We have argued before that the Supreme Court should strike down Obamacare. While the Constitution grants Congress the power to regulate commerce among the states, and to make all laws necessary and proper to execute that power, Obamacare’s command that all Americans purchase health insurance cannot be justified under either grant.
Perhaps we are wrong. Perhaps there are better arguments for the law’s constitutionality than those we have so far seen from its defenders. But some of those defenders now seem to be dispensing with such arguments altogether. Instead they are threatening dire consequences for the reputation of the Supreme Court and especially for Chief Justice John Roberts if he joins a majority of the justices to strike down the individual mandate.
Liberal legal pundit Jeffrey Rosen, for example, writes that a 5–4 decision to this effect would mean that Roberts had been an “irredeemable failure” in making the Court less divisive. The Court would be “resurrecting the pre–New Deal era of economic judicial activism with a vengeance,” thus returning us to “a time when crusading judges struck down progressive economic regulations in the name of hotly conservative economic doctrines that a majority of the country didn’t favor. We’ve seen this script play out before, and it didn’t end well for the Court.”
Rosen surely knows, though he does not mention, that the plaintiffs have not asked for a single New Deal precedent of the Court — or any precedent of the Court, for that matter — to be overturned; nor does their prevailing logically compel the conclusion that any of those decisions were wrongly decided. Rosen also surely knows, though he does not mention, that almost all of the polls have found that what “a majority of the country” does not favor in this case is the individual mandate or a Court decision upholding it.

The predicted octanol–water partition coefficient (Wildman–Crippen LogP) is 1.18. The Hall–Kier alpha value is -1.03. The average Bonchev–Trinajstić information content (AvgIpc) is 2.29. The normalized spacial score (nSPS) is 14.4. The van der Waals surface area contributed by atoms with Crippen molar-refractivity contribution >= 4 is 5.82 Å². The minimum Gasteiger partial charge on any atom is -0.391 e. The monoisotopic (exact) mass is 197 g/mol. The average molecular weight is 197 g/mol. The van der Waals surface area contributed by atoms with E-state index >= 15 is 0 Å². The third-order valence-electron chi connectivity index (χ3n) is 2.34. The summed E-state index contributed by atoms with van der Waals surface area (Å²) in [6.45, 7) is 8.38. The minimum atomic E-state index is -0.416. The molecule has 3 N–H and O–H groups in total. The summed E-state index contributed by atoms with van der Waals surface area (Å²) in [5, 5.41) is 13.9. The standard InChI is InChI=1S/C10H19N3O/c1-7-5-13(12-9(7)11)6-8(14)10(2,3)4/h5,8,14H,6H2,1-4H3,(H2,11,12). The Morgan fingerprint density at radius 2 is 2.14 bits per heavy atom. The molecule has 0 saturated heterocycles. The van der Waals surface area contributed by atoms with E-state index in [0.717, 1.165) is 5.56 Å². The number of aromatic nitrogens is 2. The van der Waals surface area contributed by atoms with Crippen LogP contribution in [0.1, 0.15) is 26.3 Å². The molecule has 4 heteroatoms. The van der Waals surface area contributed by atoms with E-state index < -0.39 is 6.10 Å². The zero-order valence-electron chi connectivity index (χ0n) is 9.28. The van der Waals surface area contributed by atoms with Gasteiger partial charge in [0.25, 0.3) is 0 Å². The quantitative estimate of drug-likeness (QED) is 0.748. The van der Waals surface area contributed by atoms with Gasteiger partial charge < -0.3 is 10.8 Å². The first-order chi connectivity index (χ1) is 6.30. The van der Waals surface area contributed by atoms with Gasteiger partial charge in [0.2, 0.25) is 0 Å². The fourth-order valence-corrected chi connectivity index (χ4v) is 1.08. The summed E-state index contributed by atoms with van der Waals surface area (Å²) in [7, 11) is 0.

The implicit message of his article and similar ones is, however, surely true: If Chief Justice Roberts joins four other justices in striking down the mandate, liberal opinion will portray all five of them as conservative activists, partisans, throwbacks to 1905, etc., without great attention to such details as facts.
But it’s not clear why the justices should care. Liberal attacks on the conservative justices have not proven especially harmful in the court of public opinion. The Lopez decision of 1995, a reassertion of federalism, was greeted by the New York Times as a revival of the Articles of Confederation. Liberaldom treated Bush v. Gore as a kind of jurisprudential hate crime. Public confidence in the Court stayed steady, and liberals mostly moved on. In more recent years, it is true, public esteem for the Court has dipped, but it remains high and the drop seems attributable to the public’s general sourness with governmental institutions rather than to the success of liberal attacks.
If the Republican-appointed justices conclude that the individual mandate is unconstitutional and vote accordingly, they will have to put up with some law-review scorn — but all of them, even from time to time Justice Anthony Kennedy, have had to do that.
The four liberal justices appear very likely to uphold the mandate, a fact that somehow does not lead to their description as partisans. For the justices who are prepared to consider whether the mandate is unconstitutional, the path of duty is clear: They should uphold the Constitution as best they understand it, explain their reasoning as well as they can, and let their critics and supporters have at it.
We suspect that Chief Justice Roberts wants his legacy to consist of promoting fidelity to the rule of law, not a few months of liberal approbation followed by further blackmail attempts. He should call a strike, and give his would-be advisers the brush-off they deserve.